2008 Stockton

2009 Broulee

About the ASRL2010 Wollongong

2011 Stockton

2012 Stockton

2013 Stockton

2014 Shellharbour

2015 Shellharbour

2016 Shellharbour

2017 Elouera

2018 Elouera

2019 Elouera

2020 Mollymook

2021 Mollymook

2022 Elouera

2023 Bulli

The first ASRL Interstate Challenge was held at South Port in 2004 and continued to be run at the ASRL Open until the mid-2000s when the ASRL organised for the Challenge event to become the full blown SLSA Australian Interstate for surfboats, which included every division of racing.

ASRL – what is the role we play

  • The ASRL is not a union, but rather a body of focused, passionate competitors and lifesavers.
  • We are unencumbered by the full body of lifesaving issues that both SLSA and the States have to deal with so we can solely focus on our part of the sport being surfboats.
  • We are a stand-alone body with no constitutional ties to any of the State based rowing groups, so don’t carry the restrictions of a federated system.
  • Our Mission Statement has unashamedly been about the sport and member development, improvement and increased participation of surfboats

About the ASRL

The ASRL has driven new initiatives and change in conjunction with SLSA and Others

  • Introduced Gate Cans as a safety improvement in the late 90/2000.
  • Introduced Round Robin racing in the 90/2000.
  • Introduced U23 male and then U23 female racing.
  • Worked with SLSA and the States to include all 6 and now 8 crew divisions into the Interstate event.
  • Pushed a SLSA Policy change to allow members the flexibility to patrol at other beaches.
  • Removed the automatic DQ on rollover rule.
  • Developed and formalised with SLSA the Surf Boat Committee, bringing the ASRL into the SLSA tent, thus giving rowers a seat at the decision table.
  • Introduced the Boat Panel concept.
  • Introduced the Course Manager concept.
  • Introduced and developed the Trans-Tasman Test series and negotiated with SLSA and SLSNZ to take ownership.
  • Developed and supplied, at a heavily subsidised cost, Floatation Vests to 550 boat crews nationally for a trial that was to be the forerunner of PPE.
  • Instigated the discussion with the Board of SLSA in 2011 & 12 that eventually gained other support for the National Review of Sport, which was finally completed and introduced in 2017.
  • Introduced modern computer driven Draw Systems developed in house by the ASRL.
  • The original driver for SLSA to become involved in the Gary McCoy developed Surf Hazard Rating system.
  • Developed and introduced Phone App to display Draws and Results for competitors.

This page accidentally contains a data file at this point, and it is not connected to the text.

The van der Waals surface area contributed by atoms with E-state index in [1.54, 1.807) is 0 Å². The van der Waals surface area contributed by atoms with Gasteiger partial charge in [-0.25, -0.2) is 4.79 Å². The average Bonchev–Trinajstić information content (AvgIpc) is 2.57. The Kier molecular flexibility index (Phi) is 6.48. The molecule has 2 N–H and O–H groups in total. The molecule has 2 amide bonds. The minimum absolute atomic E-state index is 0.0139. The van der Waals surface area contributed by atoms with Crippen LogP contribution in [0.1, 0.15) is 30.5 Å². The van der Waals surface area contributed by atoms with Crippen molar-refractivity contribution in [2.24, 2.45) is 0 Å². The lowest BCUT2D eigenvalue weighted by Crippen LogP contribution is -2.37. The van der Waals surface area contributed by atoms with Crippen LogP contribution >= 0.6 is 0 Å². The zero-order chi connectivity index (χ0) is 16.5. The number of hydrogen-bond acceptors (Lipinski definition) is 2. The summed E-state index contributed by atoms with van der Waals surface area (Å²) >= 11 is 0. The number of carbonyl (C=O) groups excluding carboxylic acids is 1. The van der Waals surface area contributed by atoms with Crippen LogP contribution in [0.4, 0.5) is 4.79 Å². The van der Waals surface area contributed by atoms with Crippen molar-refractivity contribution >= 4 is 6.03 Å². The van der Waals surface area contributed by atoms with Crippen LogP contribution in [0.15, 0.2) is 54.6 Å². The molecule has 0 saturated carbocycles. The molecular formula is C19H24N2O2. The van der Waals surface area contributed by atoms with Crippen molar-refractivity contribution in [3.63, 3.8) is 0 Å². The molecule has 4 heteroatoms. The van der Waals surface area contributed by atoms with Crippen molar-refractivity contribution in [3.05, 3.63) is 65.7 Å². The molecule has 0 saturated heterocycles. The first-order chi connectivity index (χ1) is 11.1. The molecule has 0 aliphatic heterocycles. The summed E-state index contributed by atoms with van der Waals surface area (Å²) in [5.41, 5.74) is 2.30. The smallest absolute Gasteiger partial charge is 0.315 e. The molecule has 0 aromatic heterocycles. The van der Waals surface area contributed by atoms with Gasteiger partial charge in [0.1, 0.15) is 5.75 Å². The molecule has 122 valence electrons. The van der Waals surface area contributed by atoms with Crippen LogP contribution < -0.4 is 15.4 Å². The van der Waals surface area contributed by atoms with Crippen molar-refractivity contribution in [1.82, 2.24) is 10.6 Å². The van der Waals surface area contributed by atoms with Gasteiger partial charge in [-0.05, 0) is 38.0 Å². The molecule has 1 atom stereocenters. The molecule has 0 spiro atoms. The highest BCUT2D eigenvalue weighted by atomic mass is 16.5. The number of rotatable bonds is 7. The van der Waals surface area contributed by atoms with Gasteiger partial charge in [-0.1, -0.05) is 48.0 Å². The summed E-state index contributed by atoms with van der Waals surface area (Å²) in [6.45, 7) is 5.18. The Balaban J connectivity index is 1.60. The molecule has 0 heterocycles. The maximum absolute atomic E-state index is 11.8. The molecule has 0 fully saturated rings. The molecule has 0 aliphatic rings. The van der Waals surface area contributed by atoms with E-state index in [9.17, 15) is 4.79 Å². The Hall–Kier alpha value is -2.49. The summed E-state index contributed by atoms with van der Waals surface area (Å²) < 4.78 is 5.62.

• Developed and introduced the Phone App for the Surf Hazard Rating.
  • Successfully brought balance to the SLSA Board on the introduction of Helmet Policy, against a strong user caution that threatened to derail the sport.
  • Instrumental in developing the new user-friendly Sweep Accreditation policy.
  • Researched and developed the introduction of Video Camera Finish Line Technology.
  • Introduced the use of Live Stream for major surfboat events.
  • Drove the debate to see full gender equality introduced into surfboats now with 4 divisions of Female & Male crews.
  • Trialled, then was instrumental in introducing Short Course racing as an SLSA Australian Medal event.
  • Strong contributor into SLSA Policy decisions.

The ASRL influential in Surfboat Development

  • In conjunction with the State based rowing bodies continuing to develop a range of event opportunities.
  • Development of youth rowers.
  • Development of Coach/Sweep.
  • Retention of current members.

Financial Input into Surfboat Rowing

The ASRL through its sponsors has delivered literally millions of dollars directly back into the surfboat arena across a wide range of agendas.

Key to ongoing Success

  • Connecting to SLSA and being treated with respect for the role the ASRL plays.
  • Being good corporate citizens and actively contributing to the debate for the continuing growth of the sport.
  • Constantly being in touch with the membership so any advice the ASRL brings to the SLS table is directly reflecting the wishes of the majority of members.

What will the future bring?

Click HERE to read all about the history of Surf Boats in Australia